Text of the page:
USB Type-C: Do You Need it Now?


USB Type-C: Do You Need it Now?


USB Type-C is a new port connector, designed as a replacement for the existing USB Type-A – you know, the standard rectangular port we’ve been used to for almost 20 years. This new standard is considerably smaller, and can be inserted in either direction – there’s no such thing as upside-down.

Only recently has USB Type-C (sometimes called USB-C) started to appear in the mainstream, though it’s still hard to find in mid-2016 except on the highest-end notebooks and tablets. As we’ll discuss in this article, USB Type-C accessories are rarer still.

One of USB Type-C’s advantages relative to USB Type-A is its size. Unlike USB Type-A, USB Type-C ports can fit along the edge of a smartphone. This is why in the mobile space, micro-USB ports have become popular – because USB Type-A was simply too large. It’s possible that USB Type-C may one day replace micro-USB.

There are a number of underlying technologies behind USB ports. Different standards have emerged over the years – USB 2.0, USB 3.0, and USB 3.1. Most notebooks today include at least one USB 3.0 port. On the other hand, the recently-announced USB 3.1 is much less common. It boats improved transfer speed over USB 3.0. However, USB 3.0 is already well fast enough for most practical usages, so the advantages USB 3.1 offers will go unrealized by most of us.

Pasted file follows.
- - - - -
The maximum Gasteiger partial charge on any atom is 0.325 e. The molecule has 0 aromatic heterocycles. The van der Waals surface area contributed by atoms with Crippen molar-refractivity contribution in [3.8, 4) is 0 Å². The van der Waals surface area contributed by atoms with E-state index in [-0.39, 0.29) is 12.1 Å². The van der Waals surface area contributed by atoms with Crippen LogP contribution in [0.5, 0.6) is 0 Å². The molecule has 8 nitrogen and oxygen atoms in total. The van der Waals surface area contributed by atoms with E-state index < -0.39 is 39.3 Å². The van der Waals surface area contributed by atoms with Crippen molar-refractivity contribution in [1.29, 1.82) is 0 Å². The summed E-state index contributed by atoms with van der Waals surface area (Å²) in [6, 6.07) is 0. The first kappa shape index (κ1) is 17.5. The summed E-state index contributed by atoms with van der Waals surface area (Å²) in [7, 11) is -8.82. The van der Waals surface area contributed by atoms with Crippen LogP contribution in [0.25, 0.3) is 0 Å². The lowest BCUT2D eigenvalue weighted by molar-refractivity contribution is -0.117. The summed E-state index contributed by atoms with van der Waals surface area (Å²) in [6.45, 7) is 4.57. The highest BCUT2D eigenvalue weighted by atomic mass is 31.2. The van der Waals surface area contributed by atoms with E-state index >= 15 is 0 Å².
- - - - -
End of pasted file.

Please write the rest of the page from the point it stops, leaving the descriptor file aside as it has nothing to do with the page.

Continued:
It’s important to note that USB Type-C is largely referring to the connector itself, and doesn’t necessarily mean the actual performance using this port is better than that offered by a USB Type-A port. If both a USB Type-A and a USB Type-C port are backed by USB 3.1 transfer speeds, they’ll have identical performance. Again, it’s just the connector that’s different.

The bigger news in the market was the mid-2015 introduction of the Thunderbolt 3 standard. It exclusively uses the USB Type-C connector, and is compatible with standard USB devices. It offers a number of advantages over traditional USB standards, including increased data transfer speeds and greater power delivery. It also supports video streaming, meaning Thunderbolt 3-supporting USB Type-C ports have the potential to replace traditional HDMI and DisplayPort connections.

Here’s a brief comparison chart detailing the differences between USB 3.0, USB 3.1, and Thunderbolt 3.


Current Notebooks with USB Type-C

Most off-the-shelf notebooks today include a variety of ports. Dell’s XPS 15 (2016), a premium multimedia model, includes two USB 3.0 ports, a full-size HDMI, an SD card reader, and a headphone/microphone jack in addition to USB Type-C. That’s a rather practical loadout for a consumer notebook. It allows you to output to an external monitor or TV, while having a mouse and an external hard drive plugged in.

On the opposite end of practicality is Apple’s MacBook (2016). Besides its headphone/microphone jack, it has just USB Type-C. This single port doubles as the power jack, so when plugged in, you can’t use the USB Type-C port. As we stated in our review, it’s a frustrating setup. To compound the issue, Apple’s USB Type-C adapters are expensive. Their USB Type-C to VGA Multiport Adapter is $79, a hub with USB Type-C input, full-size USB, and VGA. If you need Ethernet, that adapter will cost you $35. That’s a lot of money for a few ports. However, expensive USB Type-C adapters aren’t exclusive to Apple; we’ve yet to find any we’d term inexpensive.